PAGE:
Pelosi's approval takes first hit

Discussion in 'Politics' started by red states rule, Apr 11, 2007.

  1. red states rule
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    red states rule Senior Member

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    The voters are seeing what the Dems are up to, and they are starting to react

    BTW, it all the Republicans and Rush Limbaugh's fault - not San Fran Nan's



    Under near withering assault from Republicans, House Speaker Nancy Pelosi (D-Calif.) has seen her approval rating suffer its first significant drop in her brief tenure wielding the gavel, according to a new independent poll.

    While she still remains more popular than President Bush, Pelosi's job approval rating dropped to 46 percent, according to an AP-Ipsos poll conducted in the middle of last week. Her disapproval rating climbed up to 44 percent, which is a sizeable shift from mid-January when the same poll had Pelosi's approval-disapproval rating at 51-35. That mid-January finding held steady in late February, when the Washington Post/ABC News poll showed Pelosi's job performance rated at 50-31 in favor of her.

    It's certainly noteworthy that the AP-Ipsos poll was conducted during the peak of attacks against the speaker for leading a congressional delegation to meet with Syrian President Bashar Assad. Those attacks included Vice President Dick Cheney's remarks on the Rush Limbaugh radio show and President Bush's comments during a Rose Garden press conference. And she remains more popular than Newt Gingrich (R-Ga.) was when he became speaker, settling in at an unpopular 40-48 rating by late January 1995.

    But Pelosi's drop in popularity serves as an early warning for Democrats. In separate interviews last week, a pair of House Democratic leaders circled the wagons around their speaker and vowed a strong defense.

    "The Karl Rove machine has continued to try to demonize Nancy, and I think this latest effort will fall flat," said Rep. Chris Van Hollen (D-Md.), the chairman of the Democratic Congressional Campaign Committee.

    "I can say unequivocally that we aren't going to let George Bush define our speaker. That is something we will do," said Rep. James Clyburn (D-S.C.), the majority whip.

    But, with Pelosi's caucus spread across the country for the House's two-week Easter recess, the Democrats have not had a built-in system to defend her. Her defenders have largely been ex-diplomats such as Richard Holbrooke or former Secretary of State Madeleine Albright on cable talk shows, as well as a few lawmakers appearing on the Sunday talk shows to discuss other topics. Pelosi and House Foreign Affairs Chairman Tom Lantos (D-Calif.), who was part of the delegation to the Middle East with the speaker, are holding a press conference today to defend the trip, but that's in San Francisco and not likely to generate much attention in Washington.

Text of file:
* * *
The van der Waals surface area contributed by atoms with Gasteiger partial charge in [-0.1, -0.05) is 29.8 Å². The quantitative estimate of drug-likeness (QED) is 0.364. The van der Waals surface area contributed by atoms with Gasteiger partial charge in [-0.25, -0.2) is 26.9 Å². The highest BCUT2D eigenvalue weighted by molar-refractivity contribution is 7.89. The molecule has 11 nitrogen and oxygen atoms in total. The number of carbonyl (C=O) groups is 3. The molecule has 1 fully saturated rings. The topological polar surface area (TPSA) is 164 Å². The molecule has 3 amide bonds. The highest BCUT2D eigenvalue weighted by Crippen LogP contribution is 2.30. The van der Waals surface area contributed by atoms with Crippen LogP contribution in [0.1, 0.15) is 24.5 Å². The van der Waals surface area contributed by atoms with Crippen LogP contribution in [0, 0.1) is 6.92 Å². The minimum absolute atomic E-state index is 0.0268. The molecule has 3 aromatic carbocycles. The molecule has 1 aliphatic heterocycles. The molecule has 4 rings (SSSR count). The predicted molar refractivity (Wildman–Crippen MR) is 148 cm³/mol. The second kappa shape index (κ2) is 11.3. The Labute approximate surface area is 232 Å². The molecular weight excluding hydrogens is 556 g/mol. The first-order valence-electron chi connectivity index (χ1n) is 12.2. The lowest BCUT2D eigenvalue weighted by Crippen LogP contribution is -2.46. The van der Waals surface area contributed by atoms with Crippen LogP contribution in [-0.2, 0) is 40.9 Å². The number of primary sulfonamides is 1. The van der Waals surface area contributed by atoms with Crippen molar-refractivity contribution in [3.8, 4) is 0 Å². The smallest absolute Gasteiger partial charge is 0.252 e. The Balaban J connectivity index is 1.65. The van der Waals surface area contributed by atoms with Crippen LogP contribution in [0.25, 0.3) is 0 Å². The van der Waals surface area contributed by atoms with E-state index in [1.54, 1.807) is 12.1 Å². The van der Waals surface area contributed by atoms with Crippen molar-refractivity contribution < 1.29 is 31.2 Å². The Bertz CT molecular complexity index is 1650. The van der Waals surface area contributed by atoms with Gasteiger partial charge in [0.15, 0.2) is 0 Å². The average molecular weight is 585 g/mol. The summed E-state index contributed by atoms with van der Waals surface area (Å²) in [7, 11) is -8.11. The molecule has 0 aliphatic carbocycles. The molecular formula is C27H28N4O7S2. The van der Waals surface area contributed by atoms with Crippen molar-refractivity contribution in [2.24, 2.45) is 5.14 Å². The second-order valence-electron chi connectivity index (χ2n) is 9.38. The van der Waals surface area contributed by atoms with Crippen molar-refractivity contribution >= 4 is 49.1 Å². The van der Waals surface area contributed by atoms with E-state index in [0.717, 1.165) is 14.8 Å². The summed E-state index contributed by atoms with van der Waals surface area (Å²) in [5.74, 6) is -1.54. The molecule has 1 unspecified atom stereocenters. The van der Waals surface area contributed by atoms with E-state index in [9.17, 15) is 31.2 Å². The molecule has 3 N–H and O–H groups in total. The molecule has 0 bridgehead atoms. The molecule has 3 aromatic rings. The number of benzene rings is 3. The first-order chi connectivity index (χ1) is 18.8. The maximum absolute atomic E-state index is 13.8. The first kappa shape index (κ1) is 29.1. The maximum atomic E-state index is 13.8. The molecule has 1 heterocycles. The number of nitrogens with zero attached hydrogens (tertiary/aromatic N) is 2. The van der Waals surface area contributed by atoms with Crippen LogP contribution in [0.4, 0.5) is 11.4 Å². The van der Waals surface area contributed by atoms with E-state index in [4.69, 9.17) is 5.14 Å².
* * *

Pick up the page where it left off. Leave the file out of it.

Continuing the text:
With the Senate back in session, there still hasn't been a robust defense of the speaker. "I'm glad she went," Senate Majority Leader Harry Reid (D-Nev.) told Capitol Briefing after a press conference today on Iraq funding. He declined further comment on the trip, even though he said he'd just concluded a long conversation with Pelosi.

    As our friends at Talking Points Memo noted, Sen. Hillary Rodham Clinton (D-N.Y.) called the Pelosi-led trip the "right thing", but even they conceded this occurred in a "little noticed interview" with a radio station.

    Van Hollen and Clyburn gave a road map to how Democrats would defend their speaker, first suggesting that the public wants a different approach on foreign policy. "The American people have run out of patience with the Bush administration when it comes to national security and Iraq," Van Hollen said. "She's on really strong middle ground."

    And Clyburn noted that at least three different sets of Republicans had also been to Syria, delivering similar messages to Assad as Pelosi did. "There's something disingenuous about all that," he said of the Bush-Cheney criticism of Pelosi.

    Brendan Daly, Pelosi's spokesman, said the speaker's team has been prepared for the attacks. "We know that she's going to be a target," he said. "You've got to fight back."

    The new AP-Ipsos poll showed a nine-point rise in public disapproval of Pelosi, from 35 percent to 44 percent. It will be interesting to see where her disapproval rating stands a few weeks from now, and whether this was a temporary spike based largely on the Syria story.

    Republicans have been trying for months to turn Pelosi into the Gingrich-style bogeywoman of the left, similar to the way they drove up the negative ratings for Tom Daschle (D-S.D.) when he became Senate majority leader in 2001. Daschle, hailing from a conservative state, lost his seat to Sen. John Thune (R-S.D.) in 2004. Pelosi isn't under any of those types of pressures back home in San Francisco. Californians approve of her performance by a 48-27 margin. But the GOP would like nothing better than to turn her into a divisive figure.

    "People just aren't listening to them right now," Van Hollen said of her critics. "People have largely tuned them out."

    That's a prediction that will take a few months, and a few more independent polls testing Pelosi's popularity, to confirm.

    [http://www.ipsos-na.com/news/client/act_dsp_pdf.cfm?name=mr070409-2topline.pdf&id=3434]

    http://blog.washingtonpost.com/capitol-briefing/2007/02/peolosi_approval_strong_libera.html]

    [http://electioncentral.tpmcafe.com/...e_house_over_criticism_of_pelosis_syria_trip]


    http://blog.washingtonpost.com/capitol-briefing/2007/04/pelosis_approval_takes_first_h.html
     
  2. T-Bor
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    T-Bor Active Member

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  3. red states rule
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    red states rule Senior Member

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    at least I have one